Artists are creating interactive music videos to show the effects of climate change

An image of a cityscape from a music video by Mount Kimbie.

Music can affect us in visceral ways. For three to four minutes at a time, a song can transport you to a new place or get you wrapped up in an experience that you might otherwise never have or a situation you may never have experienced. And, well, there is no situation that deserves more our of attention than climate change. The Earth is changing because of how we have treated it, filling the atmosphere with greenhouse gases that are warming the planet. A song isn't going to change that, but it can help us to experience it in a fashion that may resonate in newly meaningful ways.

Undercurrent seeks to take the emotional power of music and pair it with visual art in a way that will give people a new perspective on the climate crisis. Opening in a 60,000-square-foot studio space in Brooklyn, Undercurrent is pairing some of the most noteworthy names in music with climate-focused nonprofit organizations to create interactive 3D music videos. These videos are meant to draw attention to all the ways the planet is changing around us, with the goal of motivating us to take action.

Undercurrent will run from Sept. 9-26, and will include installations from more than 40 artists including Bon Iver, Grimes, The 1975, Jorja Smith, Khruangbin, Miguel, Actress, Aluna, Jayda G, Mount Kimbie, and Nosaj Thing. The experience includes sustainably sourced farm-to-cocktail beverages and carbon offset credits with each ticket. Undercurrent is also working with Ocean Conservancy, Kiss The Ground, and Global Forest Generation to help address the climate crisis.

To give you an idea of what to expect at the physical exhibit, Undercurrent and its partner artists created fully digital 3D experiences on a variety of climate topics. Below, we've included exclusive previews of some key videos, as well as links to each artist's full 3D experience.

Jayda G

Canadian artist Jayda G gave us the retro feels with her interactive experience, crafting an 8-bit style video game to teach viewers about regenerative agriculture. People can actually play the game — taking on the role of a person trying to climb a mountain — all while listening to never-before-released music from the house DJ. Depending on the path the climber takes, the music will distort to reflect the "dystopian or utopian path" taken, per Undercurrent. This game is a partner effort with Kiss the Ground, a nonprofit focused on biodiversity and promoting regenerative agriculture, and you can play it here.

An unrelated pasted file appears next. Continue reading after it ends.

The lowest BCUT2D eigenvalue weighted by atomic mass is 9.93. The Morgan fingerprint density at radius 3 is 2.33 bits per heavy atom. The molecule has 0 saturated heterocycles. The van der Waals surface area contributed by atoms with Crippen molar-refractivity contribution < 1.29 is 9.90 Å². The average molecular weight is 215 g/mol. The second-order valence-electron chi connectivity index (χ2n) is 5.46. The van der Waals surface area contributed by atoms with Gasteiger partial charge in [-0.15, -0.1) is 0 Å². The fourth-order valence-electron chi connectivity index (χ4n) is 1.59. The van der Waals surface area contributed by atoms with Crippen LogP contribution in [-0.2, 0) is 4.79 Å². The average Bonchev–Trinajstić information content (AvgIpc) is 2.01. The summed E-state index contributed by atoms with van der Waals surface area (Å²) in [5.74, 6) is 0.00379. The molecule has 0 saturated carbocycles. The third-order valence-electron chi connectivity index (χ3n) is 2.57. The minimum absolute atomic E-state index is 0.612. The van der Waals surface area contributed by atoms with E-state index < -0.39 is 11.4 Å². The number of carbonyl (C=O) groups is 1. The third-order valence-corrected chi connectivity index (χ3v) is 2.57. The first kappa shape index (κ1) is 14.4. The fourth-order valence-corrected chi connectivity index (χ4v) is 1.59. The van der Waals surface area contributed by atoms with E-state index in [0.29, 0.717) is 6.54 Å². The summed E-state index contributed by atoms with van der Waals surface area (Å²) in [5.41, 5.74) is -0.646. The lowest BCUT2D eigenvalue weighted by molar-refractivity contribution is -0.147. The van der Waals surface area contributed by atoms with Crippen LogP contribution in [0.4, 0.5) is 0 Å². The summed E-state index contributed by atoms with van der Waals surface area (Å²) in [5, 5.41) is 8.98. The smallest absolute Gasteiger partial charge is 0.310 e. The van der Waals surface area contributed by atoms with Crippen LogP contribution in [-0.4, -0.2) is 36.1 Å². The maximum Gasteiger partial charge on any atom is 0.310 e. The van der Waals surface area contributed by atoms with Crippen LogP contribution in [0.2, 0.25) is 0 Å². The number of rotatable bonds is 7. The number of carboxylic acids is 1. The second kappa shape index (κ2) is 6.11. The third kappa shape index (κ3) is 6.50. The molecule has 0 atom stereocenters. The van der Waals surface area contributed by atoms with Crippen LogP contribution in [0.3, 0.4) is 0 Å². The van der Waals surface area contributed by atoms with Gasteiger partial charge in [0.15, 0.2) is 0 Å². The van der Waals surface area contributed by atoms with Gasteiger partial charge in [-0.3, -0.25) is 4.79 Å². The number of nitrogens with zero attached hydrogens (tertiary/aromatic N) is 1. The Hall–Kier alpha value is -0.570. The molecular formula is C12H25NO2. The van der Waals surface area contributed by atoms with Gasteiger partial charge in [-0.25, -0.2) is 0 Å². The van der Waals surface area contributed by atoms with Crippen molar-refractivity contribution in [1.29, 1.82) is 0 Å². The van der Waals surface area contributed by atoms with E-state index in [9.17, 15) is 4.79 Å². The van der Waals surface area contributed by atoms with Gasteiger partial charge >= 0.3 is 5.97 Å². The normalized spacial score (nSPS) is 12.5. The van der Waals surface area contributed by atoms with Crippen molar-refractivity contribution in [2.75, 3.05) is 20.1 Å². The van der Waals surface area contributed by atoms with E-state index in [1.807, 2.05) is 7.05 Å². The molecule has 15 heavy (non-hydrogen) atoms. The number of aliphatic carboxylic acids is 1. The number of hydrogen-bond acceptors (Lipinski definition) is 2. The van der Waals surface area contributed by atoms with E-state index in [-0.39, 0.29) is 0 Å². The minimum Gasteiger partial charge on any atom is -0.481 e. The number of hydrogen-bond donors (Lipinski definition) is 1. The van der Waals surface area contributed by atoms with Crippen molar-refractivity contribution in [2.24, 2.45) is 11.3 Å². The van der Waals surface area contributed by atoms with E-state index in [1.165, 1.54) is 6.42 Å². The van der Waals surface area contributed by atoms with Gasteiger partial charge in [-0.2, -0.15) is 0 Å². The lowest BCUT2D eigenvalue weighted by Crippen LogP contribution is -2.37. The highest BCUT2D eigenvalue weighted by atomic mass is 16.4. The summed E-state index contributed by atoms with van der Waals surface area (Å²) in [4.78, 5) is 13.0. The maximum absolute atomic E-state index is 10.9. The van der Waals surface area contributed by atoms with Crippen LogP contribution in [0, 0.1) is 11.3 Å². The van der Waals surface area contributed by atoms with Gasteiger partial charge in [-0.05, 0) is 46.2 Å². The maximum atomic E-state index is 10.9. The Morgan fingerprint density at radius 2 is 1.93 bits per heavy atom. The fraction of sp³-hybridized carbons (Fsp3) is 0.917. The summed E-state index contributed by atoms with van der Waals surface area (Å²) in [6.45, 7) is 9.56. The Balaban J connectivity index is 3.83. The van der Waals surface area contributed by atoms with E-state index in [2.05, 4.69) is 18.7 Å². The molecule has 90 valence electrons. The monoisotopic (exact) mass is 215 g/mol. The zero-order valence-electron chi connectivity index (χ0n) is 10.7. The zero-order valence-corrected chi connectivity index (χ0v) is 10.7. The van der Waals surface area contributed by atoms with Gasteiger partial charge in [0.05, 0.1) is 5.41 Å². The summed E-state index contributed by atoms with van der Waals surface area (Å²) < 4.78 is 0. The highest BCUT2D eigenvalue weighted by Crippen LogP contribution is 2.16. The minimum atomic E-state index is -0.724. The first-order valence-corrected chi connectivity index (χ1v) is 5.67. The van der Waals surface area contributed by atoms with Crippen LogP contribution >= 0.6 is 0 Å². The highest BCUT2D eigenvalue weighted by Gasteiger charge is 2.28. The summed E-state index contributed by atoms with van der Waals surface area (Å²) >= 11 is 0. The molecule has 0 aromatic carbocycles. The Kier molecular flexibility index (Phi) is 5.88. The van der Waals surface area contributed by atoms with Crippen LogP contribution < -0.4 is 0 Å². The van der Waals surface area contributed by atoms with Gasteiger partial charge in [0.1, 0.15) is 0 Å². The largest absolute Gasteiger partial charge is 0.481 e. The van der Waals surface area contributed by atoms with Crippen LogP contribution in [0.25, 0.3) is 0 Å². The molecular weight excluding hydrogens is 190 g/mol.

Nosaj Thing

DJ and producer Nosaj Thing was born in Los Angeles, so he is no stranger to the ocean. It's fitting, then, that his music video for Undercurrent focuses on the sea and what humans have managed to do to these essential bodies of water that cover the planet. With his original electronic track playing in the background, the music video lets viewers navigate the ocean, learning about the critical role that plankton and other seemingly small aspects of the ocean ecosystem play in our lives. They can also see how pollution and waste can destroy this rich landscape. Nosaj Thing and Ocean Conservancy are hoping to use the video to encourage people to participate in ocean clean up campaigns. Watch it here.


Having grown up in Wales, dance and electronica artist Aluna is no stranger to the effects of deforestation. Luckily, her home nation has also dedicated itself to the cause of reforestation and efforts to repopulate essential ecosystems. Her music video puts viewers in a virtual rainforest and lets them reconnect with nature in a new way: As the video progresses, the scene changes from serene to apocalyptic, as building complexes and technology tear away the forest and present the troubling future that could be ahead if we fail to act. Aluna and partner Global Forest Generation seek to encourage reforestation efforts around the world. See the full experience here.

Mount Kimbie

London-based electronic group Mount Kimbie takes on the dwindling population of bees and how that will affect our planet. Over the course of the interactive experience, viewers will play the role of a bee navigating a rapidly degrading world, desperately seeking a flower to pollinate as fewer and fewer exist. Partnered with Kiss The Ground, Mount Kimbie's 3D video encourages regenerative agriculture programs. Take on the role of the humble yet essential bee here.


British musician Actress — real name Darren Cunningham — is also drawn to the vast sea in his video, which seeks to impress upon views the "immense damage caused by deep sea rare earth mineral mining, pollution, and sonic pollution," per Undercurrent. The video will force viewers to navigate trash pollution in the ocean as they experience the myriad ways humans can harm our planet's waters. Actress's video is a partnership with Ocean Conservancy. Explore the deep sea here.